Stop defending the Iraq War! Revising history will only lead to more mistakes

The president's recent explanation of America's invasion of Iraq overlooks key lessons the nation must learn

Topics: Barack Obama, George W. Bush, Iraq, Iraq war, Neoconservatism, Editor's Picks, Foreign policy, Crimea, Russia,

Stop defending the Iraq War! Revising history will only lead to more mistakesDick Cheney (Credit: Reuters/Larry Downing)

To anyone who lived through the 2003 invasion of Iraq, which led to an occupation that lasted nearly a decade, cost us more than $2 trillion, and led to the deaths of an estimated 500,000 people, it may seem unthinkable that the sordid details of how the war began could ever be forgotten. But 11 years after the first bombs fell on Baghdad, the story of that war is already in danger of being replaced by a more politically palatable fairy tale.

On Wednesday, President Obama told a European audience that America’s invasion of Iraq was different than Russia’s invasion of Crimea because America “sought to work within the international system.” Distinguishing the American war from Vladimir Putin’s crass grab for land, Obama explained: “We did not claim or annex Iraq’s territory, nor did we grab its resources for our own gain. Instead, we ended our war and left Iraq to its people and a fully sovereign Iraqi state could make decisions about its own future.”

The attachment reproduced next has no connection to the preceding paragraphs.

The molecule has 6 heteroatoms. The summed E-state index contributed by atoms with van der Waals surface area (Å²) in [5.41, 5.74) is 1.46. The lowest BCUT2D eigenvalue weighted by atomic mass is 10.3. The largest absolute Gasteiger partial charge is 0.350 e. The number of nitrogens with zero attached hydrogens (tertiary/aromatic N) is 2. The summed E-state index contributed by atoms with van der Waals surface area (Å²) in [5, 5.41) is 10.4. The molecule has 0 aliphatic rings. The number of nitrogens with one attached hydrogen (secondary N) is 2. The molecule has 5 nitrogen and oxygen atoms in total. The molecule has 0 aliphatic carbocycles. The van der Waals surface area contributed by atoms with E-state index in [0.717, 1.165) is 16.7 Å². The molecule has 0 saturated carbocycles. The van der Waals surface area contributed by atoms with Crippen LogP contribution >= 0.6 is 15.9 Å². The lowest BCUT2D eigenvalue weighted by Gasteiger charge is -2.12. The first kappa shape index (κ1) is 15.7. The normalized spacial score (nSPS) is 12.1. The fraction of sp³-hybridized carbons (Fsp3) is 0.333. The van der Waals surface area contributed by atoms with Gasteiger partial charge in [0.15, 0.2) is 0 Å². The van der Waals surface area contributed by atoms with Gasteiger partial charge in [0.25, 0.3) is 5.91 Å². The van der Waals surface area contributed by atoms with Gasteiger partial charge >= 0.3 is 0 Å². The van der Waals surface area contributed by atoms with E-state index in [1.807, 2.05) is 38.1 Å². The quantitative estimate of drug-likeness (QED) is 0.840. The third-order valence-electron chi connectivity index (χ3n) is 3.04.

While there is nothing technically untrue in Obama’s remarks, they are profoundly misleading. They amount to a bowdlerized version of the war, in which the most distasteful aspects of our invasion have been omitted.

It is disingenuous to say that we “sought to work within the international system” without noting that we subsequently went to war in flagrant violation of international law. Even one of the war’s chief architects admitted that the invasion was not strictly legal. Richard Perle, one of the Pentagon’s most eager advocates of war on Iraq, said in November 2003 that international law “would have required us to leave Saddam Hussein alone” and that “in this case international law stood in the way of doing the right thing.” Even if the Bush administration would have preferred to go to war with the support of the United Nations, the fact remains that they went to war without it. Saying that the United States “sought to work within the international system” before invading Iraq is like praising a burglar because he checked to see if your door was unlocked before breaking a window.